The Mustard Seed Parable

The story of Kisagotami and the mustard seed is one of the most famous in Buddhist literature. The story was found in the paracanonical Pali texts, which is a story in itself. But first, let’s learn about Kisagotami.

The Story of Kisagotami

Kisagotami was born into a poor family of Savatthi, also called Shravasti, which in ancient times was a prominent city in northern India.  She married into a much wealthier family. But her in-laws called her “skinny” and “girl of a poor family.”

Then she gave birth to a son, and the baby brightened her life. As the mother of a son  she also gained respect in her husband’s family. But the child somehow was accidentally killed while playing; the Pali text doesn’t say how, exactly. And Kisagotami’s reason for living died with him

She was crazed with sorrow; she snatched up her child’s precious body before her husband’s family could take it away and leave it to decompose in a charnel ground. She wandered with the little corpse on her hip, asking for medicine to cure him.

People ridiculed her and asked what good medicine would do, but she did not understand what they were saying.

Then a wise man saw her and recognized that she was out of her mind with grief. The Buddha would know what to do for her, he thought.  The man told Kisagotami where to find the Tathagata and ask about medicine for her son.

Kisagotami went to the place where the Buddha was teaching and asked about medicine for her son. The Buddha said he could help her, but first she must bring him a mustard seed — a very common spice that was sometimes used as medicine in the ancient world. But there was a catch — the mustard seed must come from a house that had never experienced death.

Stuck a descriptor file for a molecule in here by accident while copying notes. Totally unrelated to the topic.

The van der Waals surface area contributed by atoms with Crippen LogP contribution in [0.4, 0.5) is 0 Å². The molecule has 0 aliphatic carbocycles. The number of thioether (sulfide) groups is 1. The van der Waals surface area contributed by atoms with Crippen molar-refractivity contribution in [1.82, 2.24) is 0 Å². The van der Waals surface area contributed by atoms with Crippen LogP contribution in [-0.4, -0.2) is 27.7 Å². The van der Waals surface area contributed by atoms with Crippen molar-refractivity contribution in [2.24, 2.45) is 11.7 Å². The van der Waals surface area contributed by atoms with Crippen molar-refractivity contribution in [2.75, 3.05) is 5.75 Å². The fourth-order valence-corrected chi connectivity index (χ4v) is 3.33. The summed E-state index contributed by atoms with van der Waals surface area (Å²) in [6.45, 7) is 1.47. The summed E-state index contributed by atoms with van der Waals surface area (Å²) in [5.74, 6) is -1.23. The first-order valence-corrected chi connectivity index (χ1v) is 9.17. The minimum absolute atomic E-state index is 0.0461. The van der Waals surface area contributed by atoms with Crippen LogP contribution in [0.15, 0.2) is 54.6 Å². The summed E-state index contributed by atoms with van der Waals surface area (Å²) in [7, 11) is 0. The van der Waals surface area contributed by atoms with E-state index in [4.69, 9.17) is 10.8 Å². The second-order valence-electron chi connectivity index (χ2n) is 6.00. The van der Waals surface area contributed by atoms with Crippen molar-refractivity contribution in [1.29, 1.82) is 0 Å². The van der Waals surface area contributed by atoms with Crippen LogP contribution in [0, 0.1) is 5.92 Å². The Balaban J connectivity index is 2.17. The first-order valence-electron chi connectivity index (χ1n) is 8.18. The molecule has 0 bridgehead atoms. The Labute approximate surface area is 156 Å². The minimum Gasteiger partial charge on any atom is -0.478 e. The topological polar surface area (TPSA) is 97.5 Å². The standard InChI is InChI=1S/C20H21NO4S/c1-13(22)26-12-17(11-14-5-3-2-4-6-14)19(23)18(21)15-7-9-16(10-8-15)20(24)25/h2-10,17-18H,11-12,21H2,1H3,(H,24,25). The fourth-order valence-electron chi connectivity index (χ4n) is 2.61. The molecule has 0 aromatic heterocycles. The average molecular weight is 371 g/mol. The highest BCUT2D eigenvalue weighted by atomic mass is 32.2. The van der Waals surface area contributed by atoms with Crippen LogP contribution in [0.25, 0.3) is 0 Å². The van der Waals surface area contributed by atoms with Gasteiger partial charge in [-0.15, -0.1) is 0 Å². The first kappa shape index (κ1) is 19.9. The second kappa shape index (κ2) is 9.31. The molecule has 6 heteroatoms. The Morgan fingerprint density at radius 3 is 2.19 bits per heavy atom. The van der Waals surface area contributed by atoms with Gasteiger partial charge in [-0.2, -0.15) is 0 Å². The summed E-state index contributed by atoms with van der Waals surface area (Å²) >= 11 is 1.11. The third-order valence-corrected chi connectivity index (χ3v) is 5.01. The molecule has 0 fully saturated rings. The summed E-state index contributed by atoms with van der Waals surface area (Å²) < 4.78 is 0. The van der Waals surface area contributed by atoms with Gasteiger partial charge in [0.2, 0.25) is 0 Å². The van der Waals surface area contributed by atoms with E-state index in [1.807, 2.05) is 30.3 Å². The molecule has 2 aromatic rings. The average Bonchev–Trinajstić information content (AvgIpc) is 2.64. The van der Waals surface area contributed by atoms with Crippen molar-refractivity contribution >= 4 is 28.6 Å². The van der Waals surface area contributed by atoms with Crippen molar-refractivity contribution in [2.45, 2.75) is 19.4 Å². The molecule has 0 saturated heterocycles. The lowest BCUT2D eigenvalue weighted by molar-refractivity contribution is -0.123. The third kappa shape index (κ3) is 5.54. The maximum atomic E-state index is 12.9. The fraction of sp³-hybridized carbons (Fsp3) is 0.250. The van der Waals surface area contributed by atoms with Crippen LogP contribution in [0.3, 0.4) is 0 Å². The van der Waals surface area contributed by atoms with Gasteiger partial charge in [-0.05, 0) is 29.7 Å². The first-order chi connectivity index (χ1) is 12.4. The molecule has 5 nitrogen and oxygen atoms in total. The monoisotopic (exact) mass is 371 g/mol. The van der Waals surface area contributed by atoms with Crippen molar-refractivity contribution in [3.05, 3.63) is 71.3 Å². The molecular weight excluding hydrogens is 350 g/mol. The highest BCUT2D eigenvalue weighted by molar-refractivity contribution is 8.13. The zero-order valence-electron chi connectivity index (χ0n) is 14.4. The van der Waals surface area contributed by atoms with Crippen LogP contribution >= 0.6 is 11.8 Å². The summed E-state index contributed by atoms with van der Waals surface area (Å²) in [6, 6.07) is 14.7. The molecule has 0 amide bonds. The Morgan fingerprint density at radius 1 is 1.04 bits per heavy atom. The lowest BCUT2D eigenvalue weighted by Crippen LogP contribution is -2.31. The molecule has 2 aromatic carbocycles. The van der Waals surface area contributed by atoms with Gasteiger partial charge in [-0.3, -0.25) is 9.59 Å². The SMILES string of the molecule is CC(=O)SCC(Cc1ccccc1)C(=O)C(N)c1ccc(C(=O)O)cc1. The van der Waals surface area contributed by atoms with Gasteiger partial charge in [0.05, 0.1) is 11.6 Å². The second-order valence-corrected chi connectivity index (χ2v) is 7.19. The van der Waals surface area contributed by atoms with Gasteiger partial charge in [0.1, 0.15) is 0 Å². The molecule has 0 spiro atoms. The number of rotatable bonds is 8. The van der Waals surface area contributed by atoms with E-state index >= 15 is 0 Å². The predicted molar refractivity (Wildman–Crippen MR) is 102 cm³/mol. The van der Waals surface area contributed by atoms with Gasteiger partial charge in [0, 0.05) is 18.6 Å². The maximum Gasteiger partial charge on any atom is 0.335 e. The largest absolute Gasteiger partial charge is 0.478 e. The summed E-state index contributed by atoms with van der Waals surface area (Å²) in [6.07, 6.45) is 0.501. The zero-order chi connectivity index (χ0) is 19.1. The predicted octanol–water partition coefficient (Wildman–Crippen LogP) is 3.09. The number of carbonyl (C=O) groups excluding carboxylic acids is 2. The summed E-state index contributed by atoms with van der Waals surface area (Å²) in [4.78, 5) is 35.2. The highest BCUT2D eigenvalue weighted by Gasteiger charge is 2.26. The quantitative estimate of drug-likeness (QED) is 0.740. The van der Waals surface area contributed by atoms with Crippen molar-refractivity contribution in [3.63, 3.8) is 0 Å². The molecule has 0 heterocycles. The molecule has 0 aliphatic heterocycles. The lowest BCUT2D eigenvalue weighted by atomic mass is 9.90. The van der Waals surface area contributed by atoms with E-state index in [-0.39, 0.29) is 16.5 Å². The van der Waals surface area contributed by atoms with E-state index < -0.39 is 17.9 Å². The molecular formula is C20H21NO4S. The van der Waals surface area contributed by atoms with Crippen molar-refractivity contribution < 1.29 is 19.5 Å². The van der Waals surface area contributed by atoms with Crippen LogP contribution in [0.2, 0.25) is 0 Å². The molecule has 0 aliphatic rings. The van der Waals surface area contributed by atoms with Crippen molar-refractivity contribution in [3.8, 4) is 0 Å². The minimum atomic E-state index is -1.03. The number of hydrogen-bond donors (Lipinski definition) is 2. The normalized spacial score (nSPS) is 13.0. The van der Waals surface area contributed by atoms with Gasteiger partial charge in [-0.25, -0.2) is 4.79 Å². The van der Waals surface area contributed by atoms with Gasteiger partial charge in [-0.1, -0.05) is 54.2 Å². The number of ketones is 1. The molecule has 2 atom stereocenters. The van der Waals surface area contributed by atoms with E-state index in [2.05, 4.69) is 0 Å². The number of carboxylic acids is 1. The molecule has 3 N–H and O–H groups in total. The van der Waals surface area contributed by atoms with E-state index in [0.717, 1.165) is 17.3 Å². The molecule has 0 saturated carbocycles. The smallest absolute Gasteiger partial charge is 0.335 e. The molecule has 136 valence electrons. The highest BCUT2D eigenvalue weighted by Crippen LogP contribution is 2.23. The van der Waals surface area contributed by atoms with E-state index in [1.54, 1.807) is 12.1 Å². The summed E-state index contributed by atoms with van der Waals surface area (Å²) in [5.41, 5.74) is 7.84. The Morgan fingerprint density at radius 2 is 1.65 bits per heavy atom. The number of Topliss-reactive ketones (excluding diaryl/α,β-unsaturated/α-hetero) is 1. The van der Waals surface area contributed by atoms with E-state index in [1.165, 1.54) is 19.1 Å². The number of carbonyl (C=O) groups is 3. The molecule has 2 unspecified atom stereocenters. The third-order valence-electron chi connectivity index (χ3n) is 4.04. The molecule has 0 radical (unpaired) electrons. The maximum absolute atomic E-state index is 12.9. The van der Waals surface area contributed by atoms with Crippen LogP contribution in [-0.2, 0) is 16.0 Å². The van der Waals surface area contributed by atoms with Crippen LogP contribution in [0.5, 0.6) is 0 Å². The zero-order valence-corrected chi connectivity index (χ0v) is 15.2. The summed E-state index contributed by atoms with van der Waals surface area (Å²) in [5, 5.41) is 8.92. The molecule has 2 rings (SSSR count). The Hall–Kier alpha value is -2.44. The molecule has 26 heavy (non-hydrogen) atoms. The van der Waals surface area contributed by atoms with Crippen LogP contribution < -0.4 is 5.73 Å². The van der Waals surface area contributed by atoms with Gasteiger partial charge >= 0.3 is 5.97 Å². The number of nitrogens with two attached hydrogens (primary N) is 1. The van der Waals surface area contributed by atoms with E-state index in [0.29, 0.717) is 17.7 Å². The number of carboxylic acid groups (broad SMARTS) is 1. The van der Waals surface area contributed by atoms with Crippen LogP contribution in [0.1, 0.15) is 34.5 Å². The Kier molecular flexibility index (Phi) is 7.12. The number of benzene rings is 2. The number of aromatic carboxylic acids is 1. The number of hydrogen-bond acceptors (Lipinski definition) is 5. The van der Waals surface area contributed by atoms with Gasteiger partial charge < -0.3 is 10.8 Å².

Frantically, Kisagotami went from one house to another, asking for a mustard seed. All were willing to give her what she wanted. But when she asked if anyone had ever died in the house, she was told “of course people have died here.” Finally it sank into Kisagotami that death came to everyone; all beings are impermanent.  Her mind cleared, and she took her son’s body to the charnel ground herself.

She returned to the Buddha, and he inquired about the mustard seed. I have resolved the matter of the mustard seed, she sighed. I understand now.  Then Kisagotami asked to be ordained into the order of nuns, and the Buddha ordained her.  She practiced diligently, and in time she realized enlightenment and became an arhat.

Comments

That is the story, as told in a text called the Therigatha Atthakatha, or “commentaries to the Therigatha.” The Therigatha, “Verses of the Elder Nuns,” is in the Pali Sutta-pitaka, in the Khuddaka Nikaya.

The Therigatha Atthakatha is not part of the formal Pali Canon, however, but is in what’s called the “paracanonical Pali texts.” This is a collection of commentaries, notes, sermons and stories that were preserved in oral tradition but were not attributed to the historical Buddha or his disciples, and so were not included in the Pali Canon. For centuries these commentaries and stories were only remembered in a few monasteries. Eventually the scattered texts were translated into Pali and collected, notably by the 5th century scholar Buddhaghosa.

A poem attributed to Kisagotami does appear in the Therigatha, but the story it tells is identical to the story of Patacara. One wonders if some long-ago, sleepy scribe got the two mothers confused.

Finally, I would like to add my own comment to Kisagotami’s story.

The first time I  heard this story — and I can’t recall from whom — it was said that as Kissagotami went from house to house looking for her mustard seed, people told her about their loved ones who had died, and shared their own grief. When her heart opened in compassion for them, her own pain became bearable.

The detail about compassion isn’t in the original story, but I think it ought to be.

[This is an article I wrote for the Buddhism section of About.com. However, since About.com has removed it from their servers, all rights revert to me.]

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